You can contact Matt at [email protected]

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Adrian Prince

I think seat selection fees are despicable. My wife has claustrophobia and needs a window seat. I, naturally, want to sit next to her so I end up paying to “select” the worst (middle) seat.

Val

Would it be worth getting a doctor’s certificate for your wife? Maybe registering her condition? I suffer from claustrophobia myself, though it doesn’t affect where I sit in the plane, but I do think it’s a notifiable complaint.

Kim

Hello I have a doctors certificate for claustrophobia, but some airlines (BA, Lufthansa) still insist on payment. Lufthansa told me this is not an ‘approved medical condition and made me pay even in premium economy.. The seat selection fee added a whopping 10% to my PE ticket price Paris -Hong Kong!.

Scott Hunter

I’ve had a few claustrophobic people tell me the complete opposite in that they have to have aisle seats – and to be fair I can’t see how having to sit in a window seat would help if you’re claustrophobic. Is it because the window makes things feel less constricted? If so that’s an angle I hadn’t previously considered but am definitely interested in whether and how it helps (particularly at night or when the shades are down).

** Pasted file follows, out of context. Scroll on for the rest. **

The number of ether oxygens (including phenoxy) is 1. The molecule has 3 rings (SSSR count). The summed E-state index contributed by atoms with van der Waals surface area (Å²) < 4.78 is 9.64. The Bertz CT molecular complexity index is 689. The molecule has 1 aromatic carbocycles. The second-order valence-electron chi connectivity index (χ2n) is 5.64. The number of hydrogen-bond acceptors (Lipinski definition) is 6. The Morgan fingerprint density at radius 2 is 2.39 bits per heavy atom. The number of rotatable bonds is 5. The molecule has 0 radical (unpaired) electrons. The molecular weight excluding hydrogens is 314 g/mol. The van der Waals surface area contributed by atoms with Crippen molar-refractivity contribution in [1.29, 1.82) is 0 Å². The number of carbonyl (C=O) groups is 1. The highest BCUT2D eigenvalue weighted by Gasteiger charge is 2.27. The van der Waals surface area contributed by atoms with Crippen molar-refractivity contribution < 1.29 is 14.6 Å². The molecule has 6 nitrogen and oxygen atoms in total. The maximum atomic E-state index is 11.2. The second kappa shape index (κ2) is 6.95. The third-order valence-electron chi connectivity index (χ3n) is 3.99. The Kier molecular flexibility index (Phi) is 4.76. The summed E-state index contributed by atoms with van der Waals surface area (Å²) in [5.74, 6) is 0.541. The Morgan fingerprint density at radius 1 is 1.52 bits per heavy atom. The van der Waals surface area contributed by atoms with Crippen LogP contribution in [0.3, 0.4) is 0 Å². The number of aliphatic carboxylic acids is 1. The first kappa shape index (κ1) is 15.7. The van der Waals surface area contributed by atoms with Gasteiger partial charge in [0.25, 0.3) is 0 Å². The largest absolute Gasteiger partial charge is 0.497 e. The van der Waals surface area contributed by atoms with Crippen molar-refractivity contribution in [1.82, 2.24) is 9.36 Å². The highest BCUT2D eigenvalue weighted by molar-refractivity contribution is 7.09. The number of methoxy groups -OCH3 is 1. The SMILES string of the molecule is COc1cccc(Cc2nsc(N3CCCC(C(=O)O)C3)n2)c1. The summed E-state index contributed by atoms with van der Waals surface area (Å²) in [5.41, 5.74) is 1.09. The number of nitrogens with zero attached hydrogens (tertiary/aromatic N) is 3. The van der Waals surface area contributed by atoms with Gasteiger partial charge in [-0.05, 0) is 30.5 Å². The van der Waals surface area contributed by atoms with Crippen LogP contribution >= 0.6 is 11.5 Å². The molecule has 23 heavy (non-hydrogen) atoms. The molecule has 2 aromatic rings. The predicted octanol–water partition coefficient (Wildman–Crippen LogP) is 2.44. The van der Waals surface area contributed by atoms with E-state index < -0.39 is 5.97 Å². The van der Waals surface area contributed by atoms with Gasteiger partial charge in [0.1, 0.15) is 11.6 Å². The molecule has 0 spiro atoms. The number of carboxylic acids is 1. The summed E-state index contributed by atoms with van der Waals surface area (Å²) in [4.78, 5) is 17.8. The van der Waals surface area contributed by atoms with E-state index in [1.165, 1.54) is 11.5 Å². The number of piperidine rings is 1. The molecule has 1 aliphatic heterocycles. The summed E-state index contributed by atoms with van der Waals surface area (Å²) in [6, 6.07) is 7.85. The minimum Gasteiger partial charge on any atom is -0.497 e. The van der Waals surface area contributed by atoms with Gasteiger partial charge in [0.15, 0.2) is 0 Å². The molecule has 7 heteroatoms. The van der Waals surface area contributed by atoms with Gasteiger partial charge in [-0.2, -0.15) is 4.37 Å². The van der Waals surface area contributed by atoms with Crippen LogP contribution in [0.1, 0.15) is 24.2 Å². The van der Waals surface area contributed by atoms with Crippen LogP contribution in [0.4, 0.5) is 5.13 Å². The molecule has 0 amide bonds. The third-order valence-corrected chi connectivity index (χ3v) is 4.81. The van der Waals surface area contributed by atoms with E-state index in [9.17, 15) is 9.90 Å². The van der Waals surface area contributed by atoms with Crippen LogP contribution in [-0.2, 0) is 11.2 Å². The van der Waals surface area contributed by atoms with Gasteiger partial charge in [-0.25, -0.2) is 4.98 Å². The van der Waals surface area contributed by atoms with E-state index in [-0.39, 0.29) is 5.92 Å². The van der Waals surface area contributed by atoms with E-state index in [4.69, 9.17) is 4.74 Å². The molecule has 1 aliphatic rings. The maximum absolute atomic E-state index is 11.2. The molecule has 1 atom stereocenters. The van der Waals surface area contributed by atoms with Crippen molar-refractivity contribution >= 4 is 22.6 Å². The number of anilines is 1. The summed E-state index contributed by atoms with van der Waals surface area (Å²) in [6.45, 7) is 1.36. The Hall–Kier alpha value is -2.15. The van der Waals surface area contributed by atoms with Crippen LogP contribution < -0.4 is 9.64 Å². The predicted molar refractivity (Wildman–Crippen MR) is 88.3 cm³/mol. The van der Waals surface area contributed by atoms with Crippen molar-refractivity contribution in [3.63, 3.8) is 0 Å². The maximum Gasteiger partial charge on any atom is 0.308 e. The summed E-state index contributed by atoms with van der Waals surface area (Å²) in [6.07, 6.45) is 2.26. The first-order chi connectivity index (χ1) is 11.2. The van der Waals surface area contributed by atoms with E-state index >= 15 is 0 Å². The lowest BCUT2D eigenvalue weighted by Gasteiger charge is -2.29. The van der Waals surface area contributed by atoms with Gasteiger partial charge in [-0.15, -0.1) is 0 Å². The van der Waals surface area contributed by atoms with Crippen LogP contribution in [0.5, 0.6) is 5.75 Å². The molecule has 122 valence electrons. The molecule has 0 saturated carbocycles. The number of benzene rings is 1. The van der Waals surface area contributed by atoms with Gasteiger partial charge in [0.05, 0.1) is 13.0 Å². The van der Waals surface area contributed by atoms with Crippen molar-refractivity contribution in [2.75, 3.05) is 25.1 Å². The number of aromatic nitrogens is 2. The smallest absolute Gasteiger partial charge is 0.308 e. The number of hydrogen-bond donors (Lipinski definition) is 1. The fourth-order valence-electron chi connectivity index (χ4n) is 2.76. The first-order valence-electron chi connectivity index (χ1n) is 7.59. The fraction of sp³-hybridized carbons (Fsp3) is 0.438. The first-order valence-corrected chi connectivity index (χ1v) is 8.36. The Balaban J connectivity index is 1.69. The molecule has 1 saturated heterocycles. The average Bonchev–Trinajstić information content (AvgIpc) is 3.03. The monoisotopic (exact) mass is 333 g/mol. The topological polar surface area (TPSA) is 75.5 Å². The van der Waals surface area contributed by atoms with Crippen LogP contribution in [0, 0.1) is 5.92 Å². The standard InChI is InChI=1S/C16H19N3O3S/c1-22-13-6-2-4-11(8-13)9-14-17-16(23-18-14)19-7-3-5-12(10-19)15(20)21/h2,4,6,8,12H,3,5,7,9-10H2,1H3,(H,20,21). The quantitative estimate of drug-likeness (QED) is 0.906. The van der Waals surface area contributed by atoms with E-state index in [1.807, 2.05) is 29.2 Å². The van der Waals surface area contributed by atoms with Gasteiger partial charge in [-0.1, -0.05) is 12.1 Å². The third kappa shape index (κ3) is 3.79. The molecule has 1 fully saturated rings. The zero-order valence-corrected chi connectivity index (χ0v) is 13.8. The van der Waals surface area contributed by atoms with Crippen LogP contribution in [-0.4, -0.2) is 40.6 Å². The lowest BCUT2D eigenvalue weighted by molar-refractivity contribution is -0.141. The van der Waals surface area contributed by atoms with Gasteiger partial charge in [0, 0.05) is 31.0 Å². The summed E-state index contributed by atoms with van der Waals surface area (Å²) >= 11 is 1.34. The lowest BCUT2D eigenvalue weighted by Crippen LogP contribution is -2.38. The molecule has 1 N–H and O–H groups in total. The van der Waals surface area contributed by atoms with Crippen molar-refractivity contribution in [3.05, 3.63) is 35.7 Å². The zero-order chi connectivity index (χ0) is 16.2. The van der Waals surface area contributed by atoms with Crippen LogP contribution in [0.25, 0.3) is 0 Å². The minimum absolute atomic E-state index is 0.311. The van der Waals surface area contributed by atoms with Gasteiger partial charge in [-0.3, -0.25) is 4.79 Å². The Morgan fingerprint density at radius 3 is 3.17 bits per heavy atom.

Sir Adelaide

I have mild claustrophobia – I avoid underground mine visits (work related) and scuba, and actively leave large gaps in front when I’m driving.
As you said, on planes it manifests as a desire to sit by the aisle so I’m not trapped in by sleeping people I don’t know and don’t want to disturb.

Chris G Stone

You have to admire the cunning marketing of, not only airlines but most big companies, who take the long term plan of offering a free service and then, wham! hit the customer with a fee for service. I remember the introduction of credit cards when there was no fees for the merchant but look at it now. As you say they are trying every angle to improve their bottom line which is pretty miserable in most cases. Who would buy shares in an airline to get a fair return on investment? Not I but it would be difficult to live… Read more »

Angela Hollis

On a recent flight from Colombo to Bangkok with Thai Airways there was a complete row in front of me unoccupied. After take off I asked if I could move only to be told that I would have to pay us$30 extra because they were preferred seats. It would appear that your information about Thai Airways is not entirely correct.